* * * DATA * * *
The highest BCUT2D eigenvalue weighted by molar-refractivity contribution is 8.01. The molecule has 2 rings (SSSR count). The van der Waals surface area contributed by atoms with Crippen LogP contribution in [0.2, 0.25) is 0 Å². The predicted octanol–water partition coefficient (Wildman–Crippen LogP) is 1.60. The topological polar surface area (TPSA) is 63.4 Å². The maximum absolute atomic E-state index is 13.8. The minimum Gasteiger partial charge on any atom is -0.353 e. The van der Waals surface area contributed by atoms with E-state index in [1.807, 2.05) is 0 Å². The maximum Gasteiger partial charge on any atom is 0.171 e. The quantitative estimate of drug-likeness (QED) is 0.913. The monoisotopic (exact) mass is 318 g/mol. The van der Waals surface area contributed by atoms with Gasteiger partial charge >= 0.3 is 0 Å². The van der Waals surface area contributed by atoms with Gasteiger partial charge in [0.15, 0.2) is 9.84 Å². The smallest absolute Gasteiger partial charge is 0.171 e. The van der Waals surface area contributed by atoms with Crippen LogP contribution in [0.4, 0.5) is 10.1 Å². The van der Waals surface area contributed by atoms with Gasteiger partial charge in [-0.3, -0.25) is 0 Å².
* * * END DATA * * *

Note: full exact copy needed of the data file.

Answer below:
The highest BCUT2D eigenvalue weighted by molar-refractivity contribution is 8.01. The molecule has 2 rings (SSSR count). The van der Waals surface area contributed by atoms with Crippen LogP contribution in [0.2, 0.25) is 0 Å². The predicted octanol–water partition coefficient (Wildman–Crippen LogP) is 1.60. The topological polar surface area (TPSA) is 63.4 Å². The maximum absolute atomic E-state index is 13.8. The minimum Gasteiger partial charge on any atom is -0.353 e. The van der Waals surface area contributed by atoms with E-state index in [1.807, 2.05) is 0 Å². The maximum Gasteiger partial charge on any atom is 0.171 e. The quantitative estimate of drug-likeness (QED) is 0.913. The monoisotopic (exact) mass is 318 g/mol. The van der Waals surface area contributed by atoms with Gasteiger partial charge >= 0.3 is 0 Å². The van der Waals surface area contributed by atoms with Gasteiger partial charge in [0.15, 0.2) is 9.84 Å². The smallest absolute Gasteiger partial charge is 0.171 e. The van der Waals surface area contributed by atoms with Crippen LogP contribution in [0.4, 0.5) is 10.1 Å². The van der Waals surface area contributed by atoms with Gasteiger partial charge in [-0.3, -0.25) is 0 Å².